Pick a sequence below to see production art, find out who animated what. You can also scroll down the page to find out how a scene goes from a concept drawing to a fully animated shot and what are the documents I used to sort this all up.

Each sequence went through different steps during which various types of art were created:

The Concept drawings

To find inspiration, artists create a multitude of drawings for each scene, setting, character or even idea, using several techniques (gouache, pastel, pencil, etc.).

The Storyboard

It stands in place of a script for an animated film and presents the story in the form of vignettes under which the dialogue is written. These thumbnails can be added, removed, or moved as the story takes shape.

The Layout

These are drawings that establish how the shot will be composed with the setting, characters and camera movements represented by red frames.

The Animation Drawings

These are simply the characters drawn with pencils on paper by the animator who breaks down their movements frame by frame. There are rough drawings, which correspond to the artist’s first draft, and clean-up drawings, which are redone versions without all the pencil strokes, either transferred to a new sheet of paper or directly on the original drawing.

The Backgrounds

These are the fixed elements of the image on which the characters move. In Snow White, they were painted in oil with transparent colors, while gouache will be used for all subsequent productions.


These are drawings inked and gouached on a sheet of transparent celluloid which, once placed on the background, will compose the final shot photographed by the camera.

The order of the sequences and scenes is the one used during most of the production and regularly used since. It was determined as best as possible according to several production documents.

The Final Draft

A working document with a different date for each scene (Example: S15B of December 2, 1937). This is a finished working document whose scene numbering corresponds to the number found on the production drawings.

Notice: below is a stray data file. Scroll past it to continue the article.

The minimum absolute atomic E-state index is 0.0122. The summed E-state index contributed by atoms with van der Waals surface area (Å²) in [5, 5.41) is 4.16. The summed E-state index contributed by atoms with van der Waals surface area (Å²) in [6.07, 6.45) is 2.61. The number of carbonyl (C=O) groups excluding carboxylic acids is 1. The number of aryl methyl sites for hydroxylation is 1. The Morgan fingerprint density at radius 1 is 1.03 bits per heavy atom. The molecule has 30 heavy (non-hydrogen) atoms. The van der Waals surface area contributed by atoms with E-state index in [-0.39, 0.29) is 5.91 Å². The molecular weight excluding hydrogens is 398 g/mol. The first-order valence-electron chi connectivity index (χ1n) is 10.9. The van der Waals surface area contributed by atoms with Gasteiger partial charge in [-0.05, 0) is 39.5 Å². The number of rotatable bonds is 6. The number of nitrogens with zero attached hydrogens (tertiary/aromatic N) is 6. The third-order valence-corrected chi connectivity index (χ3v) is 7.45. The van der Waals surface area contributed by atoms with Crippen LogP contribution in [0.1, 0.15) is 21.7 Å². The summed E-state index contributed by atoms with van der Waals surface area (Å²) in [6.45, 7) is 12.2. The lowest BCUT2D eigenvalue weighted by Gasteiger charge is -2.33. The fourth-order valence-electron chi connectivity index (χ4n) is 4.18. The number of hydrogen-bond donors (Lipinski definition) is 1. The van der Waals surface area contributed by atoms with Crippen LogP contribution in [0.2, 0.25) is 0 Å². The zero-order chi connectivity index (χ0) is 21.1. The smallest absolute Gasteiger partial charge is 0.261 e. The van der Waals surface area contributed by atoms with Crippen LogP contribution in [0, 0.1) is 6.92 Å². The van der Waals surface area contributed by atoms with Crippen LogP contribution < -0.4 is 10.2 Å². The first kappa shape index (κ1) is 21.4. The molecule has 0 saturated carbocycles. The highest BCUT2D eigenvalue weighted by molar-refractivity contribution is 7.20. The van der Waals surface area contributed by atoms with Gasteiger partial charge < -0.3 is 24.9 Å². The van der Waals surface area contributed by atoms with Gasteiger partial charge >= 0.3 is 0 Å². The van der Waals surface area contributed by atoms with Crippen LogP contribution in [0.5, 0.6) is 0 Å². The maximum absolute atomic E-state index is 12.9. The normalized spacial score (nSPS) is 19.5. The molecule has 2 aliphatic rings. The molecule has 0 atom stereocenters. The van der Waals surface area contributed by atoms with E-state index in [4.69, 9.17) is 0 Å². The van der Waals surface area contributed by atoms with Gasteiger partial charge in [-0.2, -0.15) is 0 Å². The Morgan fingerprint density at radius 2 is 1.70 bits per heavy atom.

The Master Score

Some sequences have dates like 14C of December 2, 1937. The dialogues and effects are carefully noted next to the music and the numbering of the scenes is sometimes specified on the score. This is the case for sequence 1B for example.

The Cutting Continuity

It was established on February 12, 1938 post-premiere and post-release. The advantage is that this is the final cut (with a few exceptions) and that the credits are therefore included. The disadvantage is that all the scenes are renumbered, and a scene does not always correspond to a shot but sometimes to the arrival of a layer of cels. Example in sequence 1A: there are three scenes for the Queen crossing her arms, the fire going up and down and the slave appearing with the smoke in the same shot. Another big problem: the sequences themselves are grouped together and renumbered: sequences 1A, 1B, 2A, 2B become “REEL1 SEC. 1A” and as a result, the “REEL 1 SEC. 1B” starts at the beginning of sequence 3A.

N.B.: the only document that actually lists the start and end generics and book is the third one, the only one that has not kept the original numbering. But as if that wasn’t enough, where in the rest of the film there may be several scenes in a single shot, for the credits there is only one scene.

So the opening credits are “scene 1” and each title is numbered TITLE #1, etc. The book is also part of “scene 1”, INSERT #1, INSERT #2 and INSERT #3 which correspond to the book that opens, page 1 and page 2.

The sequence of the captured Prince and his escape, cut long before the film’s release, is located, in the comic book adaptation, between the events of sequences 11B and 13A. I have therefore called it sequence 12, although I have not, to date, found absolute proof of this numbering.